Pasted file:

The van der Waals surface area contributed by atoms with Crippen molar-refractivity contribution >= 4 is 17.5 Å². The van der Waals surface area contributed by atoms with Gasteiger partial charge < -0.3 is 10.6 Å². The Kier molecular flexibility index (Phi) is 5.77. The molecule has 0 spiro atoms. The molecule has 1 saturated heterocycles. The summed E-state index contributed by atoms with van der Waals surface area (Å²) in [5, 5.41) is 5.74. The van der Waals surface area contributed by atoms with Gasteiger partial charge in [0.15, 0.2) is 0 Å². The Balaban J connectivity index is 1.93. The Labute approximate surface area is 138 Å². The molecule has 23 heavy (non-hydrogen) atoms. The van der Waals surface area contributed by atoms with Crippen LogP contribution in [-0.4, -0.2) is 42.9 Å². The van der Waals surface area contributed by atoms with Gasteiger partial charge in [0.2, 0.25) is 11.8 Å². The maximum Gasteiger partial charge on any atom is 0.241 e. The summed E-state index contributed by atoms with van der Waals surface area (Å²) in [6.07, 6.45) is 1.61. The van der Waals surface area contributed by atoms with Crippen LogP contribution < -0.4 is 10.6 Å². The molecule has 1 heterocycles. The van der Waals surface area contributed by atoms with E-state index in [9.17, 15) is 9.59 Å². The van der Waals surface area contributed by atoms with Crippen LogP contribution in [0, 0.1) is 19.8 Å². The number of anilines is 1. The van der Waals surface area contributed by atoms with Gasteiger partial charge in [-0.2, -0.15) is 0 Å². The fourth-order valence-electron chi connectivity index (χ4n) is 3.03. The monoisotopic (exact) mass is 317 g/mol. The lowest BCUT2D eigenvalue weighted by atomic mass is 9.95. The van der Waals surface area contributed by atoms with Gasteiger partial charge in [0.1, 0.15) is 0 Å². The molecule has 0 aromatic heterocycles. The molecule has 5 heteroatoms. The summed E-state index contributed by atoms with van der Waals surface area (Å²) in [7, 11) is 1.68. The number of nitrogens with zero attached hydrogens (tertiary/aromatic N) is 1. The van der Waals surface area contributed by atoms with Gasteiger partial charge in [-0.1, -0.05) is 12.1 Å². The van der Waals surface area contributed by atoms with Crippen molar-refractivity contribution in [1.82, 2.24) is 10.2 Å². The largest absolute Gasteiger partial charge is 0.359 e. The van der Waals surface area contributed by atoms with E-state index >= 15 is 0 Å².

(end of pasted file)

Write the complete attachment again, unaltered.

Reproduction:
The van der Waals surface area contributed by atoms with Crippen molar-refractivity contribution >= 4 is 17.5 Å². The van der Waals surface area contributed by atoms with Gasteiger partial charge < -0.3 is 10.6 Å². The Kier molecular flexibility index (Phi) is 5.77. The molecule has 0 spiro atoms. The molecule has 1 saturated heterocycles. The summed E-state index contributed by atoms with van der Waals surface area (Å²) in [5, 5.41) is 5.74. The van der Waals surface area contributed by atoms with Gasteiger partial charge in [0.15, 0.2) is 0 Å². The Balaban J connectivity index is 1.93. The Labute approximate surface area is 138 Å². The molecule has 23 heavy (non-hydrogen) atoms. The van der Waals surface area contributed by atoms with Crippen LogP contribution in [-0.4, -0.2) is 42.9 Å². The van der Waals surface area contributed by atoms with Gasteiger partial charge in [0.2, 0.25) is 11.8 Å². The maximum Gasteiger partial charge on any atom is 0.241 e. The summed E-state index contributed by atoms with van der Waals surface area (Å²) in [6.07, 6.45) is 1.61. The van der Waals surface area contributed by atoms with Crippen LogP contribution < -0.4 is 10.6 Å². The molecule has 1 heterocycles. The van der Waals surface area contributed by atoms with E-state index in [9.17, 15) is 9.59 Å². The van der Waals surface area contributed by atoms with Crippen LogP contribution in [0, 0.1) is 19.8 Å². The number of anilines is 1. The van der Waals surface area contributed by atoms with Gasteiger partial charge in [-0.2, -0.15) is 0 Å². The fourth-order valence-electron chi connectivity index (χ4n) is 3.03. The monoisotopic (exact) mass is 317 g/mol. The lowest BCUT2D eigenvalue weighted by atomic mass is 9.95. The van der Waals surface area contributed by atoms with Gasteiger partial charge in [0.1, 0.15) is 0 Å². The molecule has 0 aromatic heterocycles. The molecule has 5 heteroatoms. The summed E-state index contributed by atoms with van der Waals surface area (Å²) in [7, 11) is 1.68. The number of nitrogens with zero attached hydrogens (tertiary/aromatic N) is 1. The van der Waals surface area contributed by atoms with Gasteiger partial charge in [-0.1, -0.05) is 12.1 Å². The van der Waals surface area contributed by atoms with Crippen molar-refractivity contribution in [1.82, 2.24) is 10.2 Å². The largest absolute Gasteiger partial charge is 0.359 e. The van der Waals surface area contributed by atoms with E-state index >= 15 is 0 Å².